Issue 4 - May 4, 2010 enews home

Ted to research turbulent time in the Territory

Former NT Administrator Ted Egan

By Jason McIntosh

A former Administrator of the Northern Territory, Mr Ted Egan AO, is about to dig deep into the life of one of his predecessors who was best known for his forced resignation.

Mr Egan is enrolling in a Doctor of Philosophy at Charles Darwin University in which he will focus on the turbulent history of Dr John Gilruth, a Scottish-born veterinary scientist who was appointed by the Commonwealth in 1912 as the NT’s first Administrator.

Dr Gilruth’s appointment was cut short when he was forced to escape Darwin under escort in 1918 after an angry group of union-led protesters demanded his resignation. This incident is known as the Darwin Rebellion.

Mr Egan said that the outbreak of World War 1 saw the Federal Government divert promised resources from the Top End, which flamed the frustrations of local workers.

“They (the Commonwealth) promised the last man and last shilling to the British Empire and Darwin certainly wasn’t on their radar,” Mr Egan said.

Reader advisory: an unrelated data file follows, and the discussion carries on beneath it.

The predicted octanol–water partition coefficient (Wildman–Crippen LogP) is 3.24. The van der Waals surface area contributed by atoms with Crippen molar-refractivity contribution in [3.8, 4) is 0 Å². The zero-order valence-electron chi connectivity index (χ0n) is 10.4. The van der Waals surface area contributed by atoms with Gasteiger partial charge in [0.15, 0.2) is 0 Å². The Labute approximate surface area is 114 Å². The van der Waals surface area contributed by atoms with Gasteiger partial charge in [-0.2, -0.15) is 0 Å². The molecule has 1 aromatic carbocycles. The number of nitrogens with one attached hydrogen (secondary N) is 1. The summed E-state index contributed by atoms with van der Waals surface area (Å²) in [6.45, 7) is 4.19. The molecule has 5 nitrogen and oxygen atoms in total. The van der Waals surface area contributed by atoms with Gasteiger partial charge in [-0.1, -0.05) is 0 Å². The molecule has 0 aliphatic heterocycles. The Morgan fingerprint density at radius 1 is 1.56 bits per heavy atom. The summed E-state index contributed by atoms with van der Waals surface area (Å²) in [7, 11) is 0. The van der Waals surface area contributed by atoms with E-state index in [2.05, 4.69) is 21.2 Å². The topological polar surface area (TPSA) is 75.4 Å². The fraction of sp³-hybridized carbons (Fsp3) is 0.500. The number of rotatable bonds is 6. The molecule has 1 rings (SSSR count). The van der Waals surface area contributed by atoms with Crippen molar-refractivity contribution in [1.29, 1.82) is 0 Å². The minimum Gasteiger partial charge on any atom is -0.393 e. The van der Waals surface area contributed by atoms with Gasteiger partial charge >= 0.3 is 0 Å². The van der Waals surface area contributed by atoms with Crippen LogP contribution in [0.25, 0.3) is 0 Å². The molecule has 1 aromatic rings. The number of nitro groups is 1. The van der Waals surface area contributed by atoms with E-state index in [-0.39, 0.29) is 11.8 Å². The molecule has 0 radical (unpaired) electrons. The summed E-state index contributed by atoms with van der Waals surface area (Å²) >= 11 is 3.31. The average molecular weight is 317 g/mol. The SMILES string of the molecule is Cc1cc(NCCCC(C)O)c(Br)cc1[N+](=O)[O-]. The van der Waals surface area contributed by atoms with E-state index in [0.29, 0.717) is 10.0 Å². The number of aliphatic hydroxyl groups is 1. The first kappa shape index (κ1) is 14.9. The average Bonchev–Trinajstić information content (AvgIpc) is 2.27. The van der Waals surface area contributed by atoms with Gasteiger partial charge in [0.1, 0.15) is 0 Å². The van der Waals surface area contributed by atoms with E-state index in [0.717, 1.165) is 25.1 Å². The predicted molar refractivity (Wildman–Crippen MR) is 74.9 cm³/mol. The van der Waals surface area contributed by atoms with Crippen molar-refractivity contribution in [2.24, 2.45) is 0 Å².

He said he was also keen to question history’s negative view of Dr Gilruth.

“I’m fascinated why this man is held in such high esteem everywhere but the Northern Territory and I intend to scrutinise the background of unions that chose to take him on,” Mr Egan said.

“History has shown him to be a Scottish autocrat who lacked the social skills to deal with unions.”

Mr Egan has already tracked down relatives of Dr Gilruth who spoke of his warmth and compassion, which were at odds with history painting him as arrogant and insensitive.

“I asked a mate on the ABC to put a call out and the next day I received a call from his grandson, who lives near Tamworth.

“I then met his granddaughter. They both believe he was treated unfairly and have offered their full support (for the research).”

Mr Egan said as a supporter of unions he was also keen to explore the motives of people who were against Dr Gilruth.

“I want to check out the union leaders themselves and see how lily white they were.”

Dr Gilruth was an eminent scientist and after the Darwin scandal went on to co-found Australia’s CSIRO to great acclaim.

“Even then the Royal Commission into his Territory experience saw one unionist appointed to judge his actions in the Territory, which seemed loaded,” Mr Egan said.

“If he has been treated unfairly I will hopefully find out.”

Mr Egan will soon begin a PhD, which will include visiting Dr Gilruth’s home region of Forfarshire, now called Angus, in eastern Scotland.

“I look forward to unearthing the real story behind this man,” he said.